About Norman Davies
Professor Ivor Norman Richard Davies FBA, FRHistS is a leading English historian of Welsh descent, noted for his publications on the history of Europe, Poland, and the United Kingdom. From 1971, Davies taught Polish history at the School of Slavonic and East European Studies (SSEES) of the University of London, where he was professor from 1985 to 1996. Currently, he is Supernumary Fellow at Wolfso Professor Ivor Norman Richard Davies FBA, FRHistS is a leading English historian of Welsh descent, noted for his publications on the history of Europe, Poland, and the United Kingdom. From 1971, Davies taught Polish history at the School of Slavonic and East European Studies (SSEES) of the University of London, where he was professor from 1985 to 1996. Throughout his career, Davies has lectured in many countries, including the United States, Canada, Australia, Japan, China, Poland, and in most of the rest of Europe as well.
The work which established Davies’ reputation in the English-speaking world was God’s Playground (1981), a comprehensive overview of Polish history. In Poland, the book was published officially only after the fall of communism. In 2000, Davies’ Polish publishers Znak published a collection of his essays and articles under the title Smok wawelski nad Tamiza (“The Wawel Dragon on the Thames”). It is not available in English.
In 1984, Davies published Heart of Europe, a briefer http://hookupdate.net/meetwild-review history of Poland. Interestingly, the chapters are arranged in reverse chronological order. In the 1990s, Davies published Europe: A History (1996) and The Isles: A History (1999), about Europe and the islands of Great Britain and Ireland, respectively. Each book is a narrative interlarded with numerous sidepanel discussions of microtopics. In 2002, at the suggestion of the city’s mayor, Bogdan Zdrojewski, Davies and his former research assistant, Roger Moorhouse, co-wrote a history of Wroclaw / Breslau, a Silesian city. Titled Microcosm: Portrait of a Central European City, the book was published simultaneously in English, Polish, German and Czech. Davies also writes essays and articles for the mass media. Among others, he has worked for the BBC as well as British and American magazines and newspapers, such as The Times, The New York Review of Books and The Independent. In Poland, his articles appeared in the liberal Catholic weekly Tygodnik Powszechny. Davies’ book Rising ’44. The Battle for Warsaw describes the Warsaw Uprising. It was followed by Europe at War 1939-1945: No Simple Victory (2006). In 2008 Davies participated in the documentary film “The Soviet Story”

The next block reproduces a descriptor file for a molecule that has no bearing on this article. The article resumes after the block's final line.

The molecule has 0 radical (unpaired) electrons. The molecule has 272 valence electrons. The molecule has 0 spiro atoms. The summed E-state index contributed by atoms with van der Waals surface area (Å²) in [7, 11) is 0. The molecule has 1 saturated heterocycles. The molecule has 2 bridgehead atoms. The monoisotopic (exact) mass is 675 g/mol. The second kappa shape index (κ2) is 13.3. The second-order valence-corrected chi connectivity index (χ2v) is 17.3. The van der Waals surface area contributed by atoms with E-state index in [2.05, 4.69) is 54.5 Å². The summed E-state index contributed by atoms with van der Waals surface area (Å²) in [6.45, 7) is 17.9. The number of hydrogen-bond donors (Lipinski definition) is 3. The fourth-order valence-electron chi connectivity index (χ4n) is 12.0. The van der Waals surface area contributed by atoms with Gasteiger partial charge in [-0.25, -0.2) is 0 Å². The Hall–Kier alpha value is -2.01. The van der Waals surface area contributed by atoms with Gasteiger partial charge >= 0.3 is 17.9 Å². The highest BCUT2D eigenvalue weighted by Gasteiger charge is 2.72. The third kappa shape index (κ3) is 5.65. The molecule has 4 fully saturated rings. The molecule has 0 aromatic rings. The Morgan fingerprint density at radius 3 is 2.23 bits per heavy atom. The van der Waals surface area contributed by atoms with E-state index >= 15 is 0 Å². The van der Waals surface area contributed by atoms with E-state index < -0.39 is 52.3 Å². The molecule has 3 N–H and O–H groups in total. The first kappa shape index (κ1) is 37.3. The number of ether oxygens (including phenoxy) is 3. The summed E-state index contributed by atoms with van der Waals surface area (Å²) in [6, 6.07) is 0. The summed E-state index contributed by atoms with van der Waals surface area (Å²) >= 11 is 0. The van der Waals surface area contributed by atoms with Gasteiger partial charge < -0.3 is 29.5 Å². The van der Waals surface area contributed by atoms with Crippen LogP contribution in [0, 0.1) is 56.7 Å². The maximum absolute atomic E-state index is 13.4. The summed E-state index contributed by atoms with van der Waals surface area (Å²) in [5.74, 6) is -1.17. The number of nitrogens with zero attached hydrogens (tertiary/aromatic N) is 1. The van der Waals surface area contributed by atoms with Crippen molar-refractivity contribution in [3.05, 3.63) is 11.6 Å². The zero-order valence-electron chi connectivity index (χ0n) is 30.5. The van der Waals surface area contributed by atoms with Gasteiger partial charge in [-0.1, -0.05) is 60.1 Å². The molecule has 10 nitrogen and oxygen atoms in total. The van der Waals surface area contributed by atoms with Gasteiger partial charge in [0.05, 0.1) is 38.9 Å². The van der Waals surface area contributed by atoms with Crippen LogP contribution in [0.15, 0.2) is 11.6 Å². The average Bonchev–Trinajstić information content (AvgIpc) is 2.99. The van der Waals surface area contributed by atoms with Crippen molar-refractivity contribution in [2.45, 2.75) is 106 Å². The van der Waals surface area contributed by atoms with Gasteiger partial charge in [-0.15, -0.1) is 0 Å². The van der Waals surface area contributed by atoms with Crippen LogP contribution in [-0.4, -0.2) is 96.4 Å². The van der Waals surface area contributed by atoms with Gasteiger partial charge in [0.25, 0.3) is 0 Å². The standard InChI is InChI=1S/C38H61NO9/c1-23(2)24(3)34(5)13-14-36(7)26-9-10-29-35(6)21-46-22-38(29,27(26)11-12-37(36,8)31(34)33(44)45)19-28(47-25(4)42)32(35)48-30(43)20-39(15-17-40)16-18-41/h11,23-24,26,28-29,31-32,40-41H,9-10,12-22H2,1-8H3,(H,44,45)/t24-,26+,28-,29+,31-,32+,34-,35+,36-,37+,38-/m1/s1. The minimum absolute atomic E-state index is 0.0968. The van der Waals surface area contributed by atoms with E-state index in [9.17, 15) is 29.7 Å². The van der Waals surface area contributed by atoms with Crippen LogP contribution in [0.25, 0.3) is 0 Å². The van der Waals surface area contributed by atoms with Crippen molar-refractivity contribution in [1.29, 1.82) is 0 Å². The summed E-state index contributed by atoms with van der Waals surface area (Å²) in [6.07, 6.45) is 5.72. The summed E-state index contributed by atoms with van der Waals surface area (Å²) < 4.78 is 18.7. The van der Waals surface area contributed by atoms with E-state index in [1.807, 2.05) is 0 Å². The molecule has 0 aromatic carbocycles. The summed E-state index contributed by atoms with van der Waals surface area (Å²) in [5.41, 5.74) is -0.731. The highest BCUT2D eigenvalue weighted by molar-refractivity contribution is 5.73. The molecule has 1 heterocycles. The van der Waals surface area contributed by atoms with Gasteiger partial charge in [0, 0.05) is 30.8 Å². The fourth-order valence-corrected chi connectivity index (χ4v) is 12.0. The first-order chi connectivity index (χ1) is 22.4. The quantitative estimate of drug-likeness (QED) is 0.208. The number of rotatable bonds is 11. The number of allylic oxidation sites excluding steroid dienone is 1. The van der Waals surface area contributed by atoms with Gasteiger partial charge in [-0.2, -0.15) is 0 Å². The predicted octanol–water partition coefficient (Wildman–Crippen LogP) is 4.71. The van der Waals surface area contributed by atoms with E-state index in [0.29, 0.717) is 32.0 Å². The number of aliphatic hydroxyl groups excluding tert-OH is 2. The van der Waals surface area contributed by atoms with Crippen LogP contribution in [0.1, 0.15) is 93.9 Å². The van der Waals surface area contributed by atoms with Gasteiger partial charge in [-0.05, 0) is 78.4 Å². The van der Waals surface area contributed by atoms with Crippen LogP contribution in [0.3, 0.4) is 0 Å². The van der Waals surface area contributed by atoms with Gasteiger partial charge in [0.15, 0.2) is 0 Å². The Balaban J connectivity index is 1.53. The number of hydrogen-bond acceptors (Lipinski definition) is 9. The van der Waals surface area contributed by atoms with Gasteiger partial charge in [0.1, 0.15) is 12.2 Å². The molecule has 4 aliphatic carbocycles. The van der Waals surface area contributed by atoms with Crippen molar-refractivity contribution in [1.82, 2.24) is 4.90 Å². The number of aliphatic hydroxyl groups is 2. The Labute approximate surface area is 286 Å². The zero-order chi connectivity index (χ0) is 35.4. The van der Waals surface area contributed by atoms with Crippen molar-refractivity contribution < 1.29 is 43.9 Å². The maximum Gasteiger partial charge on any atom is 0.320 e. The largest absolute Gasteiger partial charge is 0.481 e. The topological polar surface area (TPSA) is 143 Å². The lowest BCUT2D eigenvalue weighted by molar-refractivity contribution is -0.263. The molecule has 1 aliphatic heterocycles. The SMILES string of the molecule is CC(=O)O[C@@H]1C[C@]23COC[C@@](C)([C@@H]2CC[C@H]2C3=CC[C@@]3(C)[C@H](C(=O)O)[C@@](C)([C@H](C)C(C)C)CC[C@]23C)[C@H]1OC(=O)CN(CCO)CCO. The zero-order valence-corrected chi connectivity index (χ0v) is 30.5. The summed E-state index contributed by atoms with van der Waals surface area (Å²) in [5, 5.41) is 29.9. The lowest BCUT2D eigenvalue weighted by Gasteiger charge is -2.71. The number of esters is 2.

Some historians, most vocally Lucy Dawidowicz and Abraham Brumberg, object to Davies’ historical treatment of the Holocaust in Nazi-occupied Poland. They accuse him of minimizing historic antisemitism, and of promoting a view that accounts of the Holocaust in international historiography largely overlook the suffering of non-Jewish Poles. Davies’s supporters contend that he gives due attention to the genocide and war crimes perpetrated by both Hitler and Stalin on Polish Jews and non-Jews. Davies himself argues that “Holocaust scholars need have no fears that rational comparisons might threaten that uniqueness. Quite the opposite.” and that “. one needs to re-construct mentally the fuller picture in order to comprehend the true enormity of Poland’s wartime cataclysm, and then to say with absolute conviction ‘Never Again’.” In 1986, Dawidowicz’s criticism of Davies’ historical treatment of the Holocaust was cited as a factor in a controversy at Stanford University in which Davies was denied a tenured faculty position for alleged “scientific flaws”. Davies sued the university for breach of contract and defamation of character, but in 1989 the court ruled that it did not have jurisdiction in an academic matter.